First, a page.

Tuesday, 30 December 2014

Longridge Fell

Today I went up to Longridge Fell with my dad for a walk.

We only went for four hours, but that was enough time to see many species. We were hoping to see some deer, but none were around. However we weren't disappointed as the views from this place were spectacular.

Also I got to tick off The Famous Grouse. After a flock of Bullfinches flew over the pine trees, we heard some strange calls coming from the heather. I managed to spot the bird stood on a stone wall about 200 metres away. unfortunately the sun was facing us, so the photos I got weren't as good as I hoped for. nonetheless I am still glad I saw it. There wasn't just one in the area, there was about six all calling every so often. They have a great call, almost sounds as if someone is laughing. Some kept taking flight then landing to never be seen until they took flight again. I managed to get a couple of pictures of them flying, which I am pleased with.

The sun was setting and I managed to get the warm sunset lighting up one of the red grouse coming into land.

There were a few other species which we saw. A Goosander flew over quickly and startled some crows, which began hoping around the stone wall. There were two Stonechats flitting around the heathland with the Red Grouse. The female kept flicking her tail when she was perched and the males striking orange, black and white plumage stood out amongst the dull brown and green.

A strange small, pale bird was seen darting from branch to branch calling continuously DaDeee DaDeee. I am unsure what this bird is, but have had some suggestions; from the call Twite or Lapland Bunting (mostly sounds like the lesser). Or Linnet, Snow Bunting, Goldcrest, Firecrest. This bird was alone at the top of the trees and has a forked tail and dark crown. It would be great if anyone could put a species to it. the image below shows it, however it isn't focused, although it can be seen.
 Another birder - Phil Lowe, has just pointed out that it could be a Siskin. the audio he had does sound like the one I heard. so thank you Phil. You have helped me tick off Siskin (90% sure), as there are not many near me. However still up for other ideas. He has a blog with many photos if you want to take a look

  The day turned out to be a good walk, hardly anyone was around and the Vimto stayed hot, although my legs are aching! I really want to visit this place again, and hopefully spend a bit longer there.

Monday, 29 December 2014

My guest post

I did a guest post on my favourite blog on the 11th December.
To see it the link is below:


Jake's blog (jakes bones) is a fantastic blog about a thirteen year old living in Scotland. He collects bones and has been since he was six! He has also written a great book, about bones and obviously its called Jakes Bones. He has over 100 skulls on display in his bedroom! Jake has also been in the media quite a bit, including being on The One Show with Sir David Attenborough and on Autumn and Winterwatch. He started blogging in 2009 and blogs once a week about bones he finds, or about animals and birds he sees on his walks. A link to his blog is below. I really recommend that you take a look.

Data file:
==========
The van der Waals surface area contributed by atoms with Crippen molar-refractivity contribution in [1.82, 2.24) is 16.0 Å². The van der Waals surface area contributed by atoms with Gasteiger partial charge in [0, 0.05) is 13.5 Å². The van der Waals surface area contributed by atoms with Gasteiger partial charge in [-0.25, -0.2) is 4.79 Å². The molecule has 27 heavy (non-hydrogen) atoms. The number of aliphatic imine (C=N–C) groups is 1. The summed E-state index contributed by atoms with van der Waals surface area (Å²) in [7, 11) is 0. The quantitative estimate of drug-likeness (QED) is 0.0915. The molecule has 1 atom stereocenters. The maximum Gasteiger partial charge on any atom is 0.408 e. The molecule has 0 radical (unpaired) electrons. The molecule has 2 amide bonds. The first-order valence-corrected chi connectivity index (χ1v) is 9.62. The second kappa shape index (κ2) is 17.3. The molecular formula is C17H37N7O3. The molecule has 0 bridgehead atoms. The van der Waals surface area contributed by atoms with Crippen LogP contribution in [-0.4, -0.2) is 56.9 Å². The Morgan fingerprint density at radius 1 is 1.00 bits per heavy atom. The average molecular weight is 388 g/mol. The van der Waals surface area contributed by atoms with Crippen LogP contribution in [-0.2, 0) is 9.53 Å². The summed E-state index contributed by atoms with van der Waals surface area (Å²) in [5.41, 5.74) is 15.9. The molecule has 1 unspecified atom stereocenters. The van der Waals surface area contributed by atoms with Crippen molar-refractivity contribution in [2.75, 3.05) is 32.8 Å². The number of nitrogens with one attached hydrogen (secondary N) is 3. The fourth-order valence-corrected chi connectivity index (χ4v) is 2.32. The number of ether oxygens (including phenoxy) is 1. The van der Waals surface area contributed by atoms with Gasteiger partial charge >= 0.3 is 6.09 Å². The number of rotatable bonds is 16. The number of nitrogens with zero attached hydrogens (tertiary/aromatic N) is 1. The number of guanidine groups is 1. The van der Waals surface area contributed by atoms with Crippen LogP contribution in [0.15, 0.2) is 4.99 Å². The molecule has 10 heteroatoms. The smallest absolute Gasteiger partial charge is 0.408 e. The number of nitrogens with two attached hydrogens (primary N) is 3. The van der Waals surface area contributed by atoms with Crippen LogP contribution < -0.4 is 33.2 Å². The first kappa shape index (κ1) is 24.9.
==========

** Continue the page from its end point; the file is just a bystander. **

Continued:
Earlier this year (July), me and Jake found that we were staying at the place. I was on holiday at Cockerham and received a tweet off Jake with a photo of S.BAGSHAW carved into the red rock.

His dad had taken a photo of it on a walk, and Jake had recognised the last name, so contacted me. We met up later on and had a game of pool in the pub and then went for a walk on the beach. He had to go the following day for his uncles graduation, but we keep in touch. It was a lot of coincidences, which lead to a great meeting and friendship.

Sunday, 28 December 2014

Icy outing

All ready and in the car for 9:30 this morning, with my mum and dad. I had my camera, binoculars and rucksack and we set off for a day on Lancaster coast. The route was recommended by a fellow birder Phil Slade, who has a great blog http://anotherbirdblog.blogspot.co.uk worth a look.
We started the day off at a reserve near Fluke Hall. It was very well set out, with a few ponds dotted around and plenty of hedges and reed beds. A kestrel flew overhead and landed in a birch before flying off further on soon after. Many robins and blackbirds were darting around, with a few perched singing. The marshland was filled with Lapwing, Curlew and Shelducks, whilst hundreds of very vocal Pink Footed Geese flew over towards the tide.

My dad and i walked down to Pilling, about 20mins whilst my mum drove down. Many cyclists were out and the odd car past us. We saw two Muscovy ducks and a black and grey rabbit. I managed to find my first ever fox skeleton, which had been hit by a car. I only took the cranium and hopefully will have some pictures of it to share soon. Small starling flocks and charms of goldfinches dotted around the trees, with many crows and rooks crowing from the branches above. A Kestrel flew over some flocks and flushed them from the ground. At the time I couldn't see what was flushed, but now I know it was a group of Black Tailed Godwits. A tick for me!

When we reached Pilling, we drove down to Knott End where another group of Pink Foots were busy feeding on the fields. There wasn't much there so we headed up to Cockerham and parked at the lighthouse. There were few there so we had some lunch to give them time to walk further ahead. Along the way a group of 50+ Whooper Swans were feeding on corn. Not as many as there were last year, but it was a good sight.

I went for a walk up the beach along the tide line, looking for anything which caught my fancy. I found a few mermaid purses which i will identify and record on Shark Trust for the Great Eggcase Hunt (i have submitted around 300 sightings to them). A lot more seaweed had been washed up than usual, but the weird thing was, last night had frozen a layer of seawater on the sand and shells, which made it unbelievably crunchy to walk upon. Therefore many Redshanks and oystercatchers where flushed from the grasses.

the black rabbit